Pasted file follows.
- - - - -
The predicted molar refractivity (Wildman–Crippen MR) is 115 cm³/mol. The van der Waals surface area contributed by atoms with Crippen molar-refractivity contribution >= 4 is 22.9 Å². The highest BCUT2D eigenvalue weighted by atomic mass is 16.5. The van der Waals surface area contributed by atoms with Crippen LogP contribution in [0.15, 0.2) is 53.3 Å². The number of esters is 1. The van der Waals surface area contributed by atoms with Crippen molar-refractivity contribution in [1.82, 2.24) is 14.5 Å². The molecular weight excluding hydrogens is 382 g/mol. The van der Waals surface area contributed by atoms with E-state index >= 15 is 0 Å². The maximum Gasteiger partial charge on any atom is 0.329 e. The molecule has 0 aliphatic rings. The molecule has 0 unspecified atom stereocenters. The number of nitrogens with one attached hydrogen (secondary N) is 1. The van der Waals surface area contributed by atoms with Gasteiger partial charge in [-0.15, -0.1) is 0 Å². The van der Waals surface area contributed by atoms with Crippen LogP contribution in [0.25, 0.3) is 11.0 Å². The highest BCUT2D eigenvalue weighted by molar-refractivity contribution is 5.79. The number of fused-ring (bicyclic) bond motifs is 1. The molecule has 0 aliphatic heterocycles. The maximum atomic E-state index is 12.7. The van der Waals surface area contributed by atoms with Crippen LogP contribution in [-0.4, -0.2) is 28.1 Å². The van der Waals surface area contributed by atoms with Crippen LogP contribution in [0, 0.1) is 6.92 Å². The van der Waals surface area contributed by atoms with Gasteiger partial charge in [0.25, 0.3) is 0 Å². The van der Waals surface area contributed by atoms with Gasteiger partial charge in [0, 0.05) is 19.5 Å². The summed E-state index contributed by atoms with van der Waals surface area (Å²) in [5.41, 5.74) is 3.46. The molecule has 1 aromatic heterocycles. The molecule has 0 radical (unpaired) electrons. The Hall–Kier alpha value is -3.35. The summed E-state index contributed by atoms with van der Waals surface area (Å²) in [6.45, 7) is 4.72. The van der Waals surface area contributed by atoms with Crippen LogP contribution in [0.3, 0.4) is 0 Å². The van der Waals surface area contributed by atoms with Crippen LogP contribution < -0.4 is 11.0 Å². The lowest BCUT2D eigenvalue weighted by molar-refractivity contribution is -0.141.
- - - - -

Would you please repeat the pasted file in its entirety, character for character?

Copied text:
The predicted molar refractivity (Wildman–Crippen MR) is 115 cm³/mol. The van der Waals surface area contributed by atoms with Crippen molar-refractivity contribution >= 4 is 22.9 Å². The highest BCUT2D eigenvalue weighted by atomic mass is 16.5. The van der Waals surface area contributed by atoms with Crippen LogP contribution in [0.15, 0.2) is 53.3 Å². The number of esters is 1. The van der Waals surface area contributed by atoms with Crippen molar-refractivity contribution in [1.82, 2.24) is 14.5 Å². The molecular weight excluding hydrogens is 382 g/mol. The van der Waals surface area contributed by atoms with E-state index >= 15 is 0 Å². The maximum Gasteiger partial charge on any atom is 0.329 e. The molecule has 0 aliphatic rings. The molecule has 0 unspecified atom stereocenters. The number of nitrogens with one attached hydrogen (secondary N) is 1. The van der Waals surface area contributed by atoms with Gasteiger partial charge in [-0.15, -0.1) is 0 Å². The van der Waals surface area contributed by atoms with Crippen LogP contribution in [0.25, 0.3) is 11.0 Å². The highest BCUT2D eigenvalue weighted by molar-refractivity contribution is 5.79. The number of fused-ring (bicyclic) bond motifs is 1. The molecule has 0 aliphatic heterocycles. The maximum atomic E-state index is 12.7. The van der Waals surface area contributed by atoms with Crippen LogP contribution in [-0.4, -0.2) is 28.1 Å². The van der Waals surface area contributed by atoms with Crippen LogP contribution in [0, 0.1) is 6.92 Å². The van der Waals surface area contributed by atoms with Gasteiger partial charge in [0.25, 0.3) is 0 Å². The van der Waals surface area contributed by atoms with Gasteiger partial charge in [0, 0.05) is 19.5 Å². The summed E-state index contributed by atoms with van der Waals surface area (Å²) in [5.41, 5.74) is 3.46. The molecule has 1 aromatic heterocycles. The molecule has 0 radical (unpaired) electrons. The Hall–Kier alpha value is -3.35. The summed E-state index contributed by atoms with van der Waals surface area (Å²) in [6.45, 7) is 4.72. The van der Waals surface area contributed by atoms with Crippen LogP contribution in [0.3, 0.4) is 0 Å². The van der Waals surface area contributed by atoms with Crippen LogP contribution < -0.4 is 11.0 Å². The lowest BCUT2D eigenvalue weighted by molar-refractivity contribution is -0.141.